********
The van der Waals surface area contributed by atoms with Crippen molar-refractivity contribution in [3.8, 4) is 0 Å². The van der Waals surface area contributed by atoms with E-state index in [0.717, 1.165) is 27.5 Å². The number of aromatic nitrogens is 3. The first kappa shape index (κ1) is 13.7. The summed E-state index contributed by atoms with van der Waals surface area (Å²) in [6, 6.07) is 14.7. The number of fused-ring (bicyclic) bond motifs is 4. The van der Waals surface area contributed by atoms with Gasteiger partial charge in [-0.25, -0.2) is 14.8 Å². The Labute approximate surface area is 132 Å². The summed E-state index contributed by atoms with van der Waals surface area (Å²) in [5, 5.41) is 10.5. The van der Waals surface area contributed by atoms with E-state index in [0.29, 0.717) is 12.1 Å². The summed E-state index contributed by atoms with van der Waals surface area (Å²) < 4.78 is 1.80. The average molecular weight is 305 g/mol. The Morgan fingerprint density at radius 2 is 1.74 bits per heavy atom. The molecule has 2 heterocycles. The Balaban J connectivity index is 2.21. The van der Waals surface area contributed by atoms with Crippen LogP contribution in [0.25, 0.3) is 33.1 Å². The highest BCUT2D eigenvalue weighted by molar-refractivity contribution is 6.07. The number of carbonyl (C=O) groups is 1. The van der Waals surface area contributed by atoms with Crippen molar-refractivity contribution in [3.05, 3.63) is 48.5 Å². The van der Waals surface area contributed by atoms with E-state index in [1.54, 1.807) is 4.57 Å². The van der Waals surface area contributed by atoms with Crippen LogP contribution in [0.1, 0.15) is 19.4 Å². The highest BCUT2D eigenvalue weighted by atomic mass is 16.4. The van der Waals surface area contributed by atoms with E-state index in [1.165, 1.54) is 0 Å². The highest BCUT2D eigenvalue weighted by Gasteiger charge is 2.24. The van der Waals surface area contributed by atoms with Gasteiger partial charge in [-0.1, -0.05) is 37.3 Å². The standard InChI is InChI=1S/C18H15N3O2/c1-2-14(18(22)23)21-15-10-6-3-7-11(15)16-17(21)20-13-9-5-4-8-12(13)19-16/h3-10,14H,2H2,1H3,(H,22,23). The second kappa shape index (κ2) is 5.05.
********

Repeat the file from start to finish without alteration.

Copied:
The van der Waals surface area contributed by atoms with Crippen molar-refractivity contribution in [3.8, 4) is 0 Å². The van der Waals surface area contributed by atoms with E-state index in [0.717, 1.165) is 27.5 Å². The number of aromatic nitrogens is 3. The first kappa shape index (κ1) is 13.7. The summed E-state index contributed by atoms with van der Waals surface area (Å²) in [6, 6.07) is 14.7. The number of fused-ring (bicyclic) bond motifs is 4. The van der Waals surface area contributed by atoms with Gasteiger partial charge in [-0.25, -0.2) is 14.8 Å². The Labute approximate surface area is 132 Å². The summed E-state index contributed by atoms with van der Waals surface area (Å²) in [5, 5.41) is 10.5. The van der Waals surface area contributed by atoms with E-state index in [0.29, 0.717) is 12.1 Å². The summed E-state index contributed by atoms with van der Waals surface area (Å²) < 4.78 is 1.80. The average molecular weight is 305 g/mol. The Morgan fingerprint density at radius 2 is 1.74 bits per heavy atom. The molecule has 2 heterocycles. The Balaban J connectivity index is 2.21. The van der Waals surface area contributed by atoms with Crippen LogP contribution in [0.25, 0.3) is 33.1 Å². The highest BCUT2D eigenvalue weighted by molar-refractivity contribution is 6.07. The number of carbonyl (C=O) groups is 1. The van der Waals surface area contributed by atoms with Crippen molar-refractivity contribution in [3.05, 3.63) is 48.5 Å². The van der Waals surface area contributed by atoms with E-state index in [1.54, 1.807) is 4.57 Å². The van der Waals surface area contributed by atoms with Crippen LogP contribution in [0.1, 0.15) is 19.4 Å². The highest BCUT2D eigenvalue weighted by atomic mass is 16.4. The van der Waals surface area contributed by atoms with E-state index in [1.165, 1.54) is 0 Å². The highest BCUT2D eigenvalue weighted by Gasteiger charge is 2.24. The van der Waals surface area contributed by atoms with Gasteiger partial charge in [-0.1, -0.05) is 37.3 Å². The standard InChI is InChI=1S/C18H15N3O2/c1-2-14(18(22)23)21-15-10-6-3-7-11(15)16-17(21)20-13-9-5-4-8-12(13)19-16/h3-10,14H,2H2,1H3,(H,22,23). The second kappa shape index (κ2) is 5.05.